As if I’d conjured her from my thoughts, Caphy started barking from somewhere over the next hill. LaLee had been sharpening her claws on the rough bark of a walnut tree, but her head came up and the lazy waving of her long tail took on a more energetic tone.

The first tendrils of unease tightened my chest.

“Caphy girl, come!”

Caphy continued to bark, the sound growing increasingly strident.

I hurried toward the hill. “Caphy! Come!”

The pitty usually listened to my “mean voice”. Unless there was something more interesting to keep her attention.

LaLee sprinted along beside me as I started to run. The hill was one of the larger ones in the woods. When I’d topped the incline, I found myself standing on the edge of a ravine, the sides steep and treacherous. I all but slid down the first side and then had to scramble and grasp at roots and saplings to make it up the opposite slope.

My voice was breathless when I called Caphy again. “Caphy, girl. Come!”

Somewhere around the middle of the upward slope, the pibl had gone quiet. Already at the top of the hill, LaLee yowled unhappily and hissed.

Icy fear made me quicken my steps. What if Caphy had run into a coyote? The thought was terrifying. I’d heard too many stories of pets being lured away by seemingly playful coyotes, only to be attacked in numbers once they’d gotten them alone.

“Caphy!” My voice took on a strident shriek as panic took me completely over.

LaLee suddenly shot away on an angry yowl, and I nearly choked to death trying to find the air to scream as I scrabbled for purchase on the slippery ravine wall. “LaLee, no! Caphy!”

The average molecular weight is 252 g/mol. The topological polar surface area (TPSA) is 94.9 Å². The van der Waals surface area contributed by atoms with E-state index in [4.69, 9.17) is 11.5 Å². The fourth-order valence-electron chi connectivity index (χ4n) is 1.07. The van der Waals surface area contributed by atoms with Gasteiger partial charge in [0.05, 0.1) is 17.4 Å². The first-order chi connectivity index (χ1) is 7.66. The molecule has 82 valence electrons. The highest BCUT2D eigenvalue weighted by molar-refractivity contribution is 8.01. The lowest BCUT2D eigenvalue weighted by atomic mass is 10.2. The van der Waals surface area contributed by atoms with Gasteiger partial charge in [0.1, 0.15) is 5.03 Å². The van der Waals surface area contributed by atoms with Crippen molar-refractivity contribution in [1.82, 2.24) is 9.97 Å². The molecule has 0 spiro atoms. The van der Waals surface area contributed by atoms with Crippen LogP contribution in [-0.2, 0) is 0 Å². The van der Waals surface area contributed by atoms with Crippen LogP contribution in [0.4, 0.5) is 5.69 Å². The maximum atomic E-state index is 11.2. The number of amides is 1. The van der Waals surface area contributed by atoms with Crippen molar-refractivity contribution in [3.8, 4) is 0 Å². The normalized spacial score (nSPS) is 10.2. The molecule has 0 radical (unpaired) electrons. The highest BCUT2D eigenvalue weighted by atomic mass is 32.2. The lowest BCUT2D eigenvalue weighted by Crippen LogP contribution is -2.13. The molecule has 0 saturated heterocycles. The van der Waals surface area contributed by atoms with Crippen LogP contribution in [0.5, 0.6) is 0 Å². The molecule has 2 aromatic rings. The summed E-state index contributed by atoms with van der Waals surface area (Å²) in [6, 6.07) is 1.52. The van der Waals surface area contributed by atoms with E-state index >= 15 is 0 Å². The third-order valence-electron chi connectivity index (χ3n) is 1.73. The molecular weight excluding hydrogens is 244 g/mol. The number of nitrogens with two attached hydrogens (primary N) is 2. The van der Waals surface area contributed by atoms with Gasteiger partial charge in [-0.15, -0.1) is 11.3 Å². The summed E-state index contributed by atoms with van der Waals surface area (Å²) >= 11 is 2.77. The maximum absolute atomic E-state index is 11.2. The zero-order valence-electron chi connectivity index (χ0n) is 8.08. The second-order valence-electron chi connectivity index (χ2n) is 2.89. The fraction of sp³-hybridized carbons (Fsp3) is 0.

I shoved myself the last couple of feet, my heart pounding like a piledriver and my hands bloodied from the fight to climb.

My frantic gaze slipped over the woods that was laid out in front of me. I spotted a low form shooting through the trees, agile and fast.

I cried out, an unformed sound built of pure fear. Had that been a coyote? No…please no.

I started to run, my eyes on the fast-moving form gliding too quickly away from me.

LaLee disappeared into the obscuring branches of a huge evergreen ahead of me. I stepped up my speed, catching my foot in a root and slamming to the ground with a surprised cry.

Ignoring the pain in my knees and palms, I shoved back to my feet and started forward.

Something moved to my right and, before I could see what it was, pain exploded on the side of my head. And the ground roared up to smack me.

2

Magis…More

Releasing 9/15/20 — On Preorder Now!

I’m Glynn Forester and I’m Magis. More. I enhance and strengthen magical energy. My power augments rather than creates. But sometimes More is not enough.